July 29, 2021

Growing Climate Solutions Act of 2021 Passes in Senate

Growing Climate Solutions Act of 2021 Passes in Senate 

The Growing Climate Solutions Act of 2021 has passed in the United States Senate and is now moving to the House. The bipartisan bill was introduced by Senate Agriculture Committee Chairwoman Debbie Stabenow (D-MI) and Senator Mike Braun (R-IN) and co-sponsored by over 50 members of the Senate. S.1251 would authorize the Department of Agriculture (USDA) to establish a voluntary Greenhouse Gas Technical Assistance Provider and Third-Party Verifier Certification Program to help reduce entry barriers into voluntary environmental credit markets for farmers, ranchers, and private forest landowners. 

“Addressing the climate crisis is one of the most urgent challenges we face, and our farmers and foresters are an important part of the solution,” said Stabenow in a press release. “The bipartisan Growing Climate Solutions Act is a win-win for farmers, our economy, and for our environment. Our bill is a perfect example of how we can work across the aisle and find common ground to address a critical issue affecting all of us and our future.”

The bill gained support from over 175 agriculture, food, forestry, and conservation organizations and companies, including the American Society of Animal Science. “We appreciate lawmakers putting aside their differences to work on bipartisan solutions to the challenges facing farmers and ranchers,” said American Farm Bureau Federation (AFBF) President Zippy Duvall. “The Growing Climate Solutions Act acknowledges the potential of climate-smart farming while ensuring farmers would be respected as partners who can build on our strong foundation of environmental stewardship.” Read the list of supporters here

Some issues that farmers experience that prevent participation in the carbon credit markets include access to reliable information about markets and access to qualified technical assistance providers and credit protocol verifiers. These barriers also prevent the adoption of practices that would help reduce the cost of carbon credits.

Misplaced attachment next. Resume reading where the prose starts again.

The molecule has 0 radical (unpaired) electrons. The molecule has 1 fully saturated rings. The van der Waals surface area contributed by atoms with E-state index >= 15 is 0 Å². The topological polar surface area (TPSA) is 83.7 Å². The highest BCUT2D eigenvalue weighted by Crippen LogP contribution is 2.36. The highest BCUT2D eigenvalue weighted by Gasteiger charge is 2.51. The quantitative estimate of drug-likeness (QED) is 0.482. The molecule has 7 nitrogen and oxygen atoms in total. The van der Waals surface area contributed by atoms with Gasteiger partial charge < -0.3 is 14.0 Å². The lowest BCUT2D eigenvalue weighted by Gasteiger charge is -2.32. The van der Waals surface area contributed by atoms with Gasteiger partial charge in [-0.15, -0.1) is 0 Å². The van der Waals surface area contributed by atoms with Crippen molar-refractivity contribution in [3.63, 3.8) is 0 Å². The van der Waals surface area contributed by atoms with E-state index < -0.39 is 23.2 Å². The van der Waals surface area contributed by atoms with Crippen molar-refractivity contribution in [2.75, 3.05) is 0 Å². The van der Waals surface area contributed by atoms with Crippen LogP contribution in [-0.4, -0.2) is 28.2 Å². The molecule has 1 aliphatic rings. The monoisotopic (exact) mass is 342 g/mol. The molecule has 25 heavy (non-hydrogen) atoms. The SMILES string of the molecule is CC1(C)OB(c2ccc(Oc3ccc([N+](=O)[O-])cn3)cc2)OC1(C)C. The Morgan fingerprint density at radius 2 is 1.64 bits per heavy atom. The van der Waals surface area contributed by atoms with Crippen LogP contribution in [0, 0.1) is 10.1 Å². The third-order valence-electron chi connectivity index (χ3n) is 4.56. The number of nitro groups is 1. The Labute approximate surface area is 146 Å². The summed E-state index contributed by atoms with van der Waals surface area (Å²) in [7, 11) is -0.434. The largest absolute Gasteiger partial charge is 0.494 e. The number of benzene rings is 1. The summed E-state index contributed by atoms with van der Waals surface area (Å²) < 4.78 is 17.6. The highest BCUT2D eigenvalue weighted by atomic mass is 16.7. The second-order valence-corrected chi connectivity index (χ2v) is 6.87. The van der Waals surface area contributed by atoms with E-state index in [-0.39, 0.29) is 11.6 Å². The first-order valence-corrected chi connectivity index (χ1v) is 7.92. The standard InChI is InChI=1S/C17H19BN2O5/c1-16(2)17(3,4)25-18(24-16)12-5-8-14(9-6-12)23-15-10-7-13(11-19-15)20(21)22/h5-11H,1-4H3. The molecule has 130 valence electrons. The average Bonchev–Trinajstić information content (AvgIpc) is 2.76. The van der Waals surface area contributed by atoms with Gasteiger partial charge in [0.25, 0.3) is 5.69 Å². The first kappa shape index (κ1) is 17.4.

To be eligible to participate in the program, entities must have one of the following criteria: 1. providers of technical assistance to farmers, ranchers, or private forest landowners in carrying out sustainable land use management practices that prevent, reduce, or mitigate greenhouse gas emissions, or sequester carbon, or 2. third-party verifiers that conduct the verification of the processes described in the protocols for voluntary environmental credit markets. 

The USDA will be required to publish a list of protocols and qualifications for eligible entities, information describing how entities may self-certify under the program, information describing how entities may obtain the expertise to meet the protocols and qualifications, and instructions and suggestions to assist farmers, ranchers, and private forest landowners in facilitating the development of agriculture or forestry credits and accessing voluntary environmental credit markets. Additionally, the USDA must also create an advisory council to report findings to congress. 

“This important legislation will enable USDA to informally endorse technical service providers that help farmers implement stewardship practices that can generate carbon and other environmental credits,” said National Milk Producers Federation President and CEO Jim Mulhern.